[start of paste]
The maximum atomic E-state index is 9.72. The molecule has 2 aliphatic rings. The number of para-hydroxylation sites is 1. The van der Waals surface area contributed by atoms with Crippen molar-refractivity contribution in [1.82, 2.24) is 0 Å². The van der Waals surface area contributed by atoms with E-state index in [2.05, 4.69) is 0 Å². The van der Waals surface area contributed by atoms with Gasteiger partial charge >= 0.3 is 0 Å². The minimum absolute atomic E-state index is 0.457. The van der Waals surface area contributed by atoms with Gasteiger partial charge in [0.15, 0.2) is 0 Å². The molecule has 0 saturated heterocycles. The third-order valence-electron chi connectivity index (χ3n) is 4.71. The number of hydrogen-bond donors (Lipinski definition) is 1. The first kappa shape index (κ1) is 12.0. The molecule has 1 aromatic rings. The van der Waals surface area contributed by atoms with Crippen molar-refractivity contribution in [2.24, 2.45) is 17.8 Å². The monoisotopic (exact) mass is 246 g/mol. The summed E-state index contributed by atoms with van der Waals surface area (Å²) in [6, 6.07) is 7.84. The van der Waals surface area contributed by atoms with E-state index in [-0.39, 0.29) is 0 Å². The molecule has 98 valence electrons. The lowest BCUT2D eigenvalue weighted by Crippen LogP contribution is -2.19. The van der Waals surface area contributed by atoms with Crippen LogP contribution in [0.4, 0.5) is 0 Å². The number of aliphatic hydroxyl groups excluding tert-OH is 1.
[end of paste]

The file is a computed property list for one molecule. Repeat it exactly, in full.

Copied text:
The maximum atomic E-state index is 9.72. The molecule has 2 aliphatic rings. The number of para-hydroxylation sites is 1. The van der Waals surface area contributed by atoms with Crippen molar-refractivity contribution in [1.82, 2.24) is 0 Å². The van der Waals surface area contributed by atoms with E-state index in [2.05, 4.69) is 0 Å². The van der Waals surface area contributed by atoms with Gasteiger partial charge >= 0.3 is 0 Å². The minimum absolute atomic E-state index is 0.457. The van der Waals surface area contributed by atoms with Gasteiger partial charge in [0.15, 0.2) is 0 Å². The molecule has 0 saturated heterocycles. The third-order valence-electron chi connectivity index (χ3n) is 4.71. The number of hydrogen-bond donors (Lipinski definition) is 1. The first kappa shape index (κ1) is 12.0. The molecule has 1 aromatic rings. The van der Waals surface area contributed by atoms with Crippen molar-refractivity contribution in [2.24, 2.45) is 17.8 Å². The monoisotopic (exact) mass is 246 g/mol. The summed E-state index contributed by atoms with van der Waals surface area (Å²) in [6, 6.07) is 7.84. The van der Waals surface area contributed by atoms with E-state index in [-0.39, 0.29) is 0 Å². The molecule has 98 valence electrons. The lowest BCUT2D eigenvalue weighted by Crippen LogP contribution is -2.19. The van der Waals surface area contributed by atoms with Crippen LogP contribution in [0.4, 0.5) is 0 Å². The number of aliphatic hydroxyl groups excluding tert-OH is 1.